THE EDITOR: It’s beyond time for body positivity to go mainstream, because all bodies, regardless if big, small, light, dark, tall, or petite, are beautiful.
How often do we see magazines or advertisements constantly offering tips about how to lose weight “in days,” or how to appear slimmer “instantly,” and hide our “imperfections” without having any clue about any of us.
Aren’t overweight movie and TV characters, time and time again, the basis of humour and jokes?
At Carnival probably more than any other time or season, especially in TT, more women tend to get in shape with numerous work-out programmes and routines which in a way add more pressure – if that is correct choice of words – as Carnival requires a great level of fitness as it’s the time to wine down, prance, get on unashamedly and carefree with wanton misconduct.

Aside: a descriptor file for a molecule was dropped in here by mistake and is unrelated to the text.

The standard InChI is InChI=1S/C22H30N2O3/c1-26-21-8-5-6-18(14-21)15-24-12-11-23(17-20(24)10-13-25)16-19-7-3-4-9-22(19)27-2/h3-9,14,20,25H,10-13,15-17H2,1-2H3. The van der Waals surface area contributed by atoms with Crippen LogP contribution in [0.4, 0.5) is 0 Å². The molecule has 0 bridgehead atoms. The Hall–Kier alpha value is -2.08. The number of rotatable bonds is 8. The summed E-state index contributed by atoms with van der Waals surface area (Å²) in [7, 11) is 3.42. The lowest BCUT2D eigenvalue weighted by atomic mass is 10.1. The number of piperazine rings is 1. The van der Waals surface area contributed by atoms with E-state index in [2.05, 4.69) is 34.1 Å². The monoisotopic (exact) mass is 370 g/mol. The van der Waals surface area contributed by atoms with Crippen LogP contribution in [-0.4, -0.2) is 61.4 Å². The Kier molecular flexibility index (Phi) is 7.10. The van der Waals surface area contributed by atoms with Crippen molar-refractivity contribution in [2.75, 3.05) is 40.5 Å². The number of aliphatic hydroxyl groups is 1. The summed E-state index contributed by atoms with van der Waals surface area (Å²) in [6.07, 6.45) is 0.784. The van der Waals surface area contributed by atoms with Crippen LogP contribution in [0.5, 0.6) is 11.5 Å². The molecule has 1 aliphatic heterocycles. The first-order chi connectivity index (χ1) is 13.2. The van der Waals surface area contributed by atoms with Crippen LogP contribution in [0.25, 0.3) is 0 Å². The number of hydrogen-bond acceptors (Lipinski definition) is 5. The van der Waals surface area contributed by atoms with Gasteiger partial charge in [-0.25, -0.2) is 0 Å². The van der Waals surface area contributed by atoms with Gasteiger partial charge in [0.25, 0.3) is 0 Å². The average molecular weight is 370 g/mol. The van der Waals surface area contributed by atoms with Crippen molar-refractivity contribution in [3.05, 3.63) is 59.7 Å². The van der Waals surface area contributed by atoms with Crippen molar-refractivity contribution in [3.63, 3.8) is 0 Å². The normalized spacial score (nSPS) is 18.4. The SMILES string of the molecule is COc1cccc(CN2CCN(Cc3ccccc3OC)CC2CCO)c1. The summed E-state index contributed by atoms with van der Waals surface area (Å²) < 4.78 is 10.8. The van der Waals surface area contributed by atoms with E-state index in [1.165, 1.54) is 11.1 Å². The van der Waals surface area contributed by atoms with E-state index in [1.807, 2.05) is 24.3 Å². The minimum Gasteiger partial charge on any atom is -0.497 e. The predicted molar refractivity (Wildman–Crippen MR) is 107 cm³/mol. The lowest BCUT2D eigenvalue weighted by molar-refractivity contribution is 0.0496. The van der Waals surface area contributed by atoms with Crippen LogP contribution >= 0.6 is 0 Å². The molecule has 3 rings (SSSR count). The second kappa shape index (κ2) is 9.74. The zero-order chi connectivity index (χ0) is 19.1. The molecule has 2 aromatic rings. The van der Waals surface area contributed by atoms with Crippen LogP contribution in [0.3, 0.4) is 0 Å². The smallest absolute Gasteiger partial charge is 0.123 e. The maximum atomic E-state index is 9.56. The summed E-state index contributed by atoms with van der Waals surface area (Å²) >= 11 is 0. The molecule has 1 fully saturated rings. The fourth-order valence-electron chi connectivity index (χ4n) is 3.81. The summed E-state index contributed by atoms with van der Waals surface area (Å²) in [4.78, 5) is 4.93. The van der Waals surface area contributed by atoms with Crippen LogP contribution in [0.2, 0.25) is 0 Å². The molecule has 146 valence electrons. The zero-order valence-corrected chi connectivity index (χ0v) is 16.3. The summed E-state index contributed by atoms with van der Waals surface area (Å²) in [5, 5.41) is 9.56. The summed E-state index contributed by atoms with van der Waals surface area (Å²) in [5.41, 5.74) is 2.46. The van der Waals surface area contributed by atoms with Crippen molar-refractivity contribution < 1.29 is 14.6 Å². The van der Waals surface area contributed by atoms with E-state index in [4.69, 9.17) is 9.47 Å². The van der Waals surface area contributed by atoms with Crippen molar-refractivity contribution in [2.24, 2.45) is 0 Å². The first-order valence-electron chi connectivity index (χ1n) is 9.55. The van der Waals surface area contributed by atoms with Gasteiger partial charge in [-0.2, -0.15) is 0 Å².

Rather than urging women to “fix” themselves and spend loads of time and energy on having this societal definition of the “ideal beauty,” we should help them into healthy lifestyles.
The cultural messaging around bodies and weight should be encouraging healthy lifestyles and healthy bodies instead of shaming woman on their body size.
It’s not anyone’s place to shame a woman because her figure doesn’t meet someone’s personal (possibly unrealistic) expectations. And never have a misconception that slim is the only sexy, and never think that because someone is slim they are healthy.
Like it, accept it or dehumanise it as much as you want, but body shaming is in no way a positive contribution to society.
Asja Girls College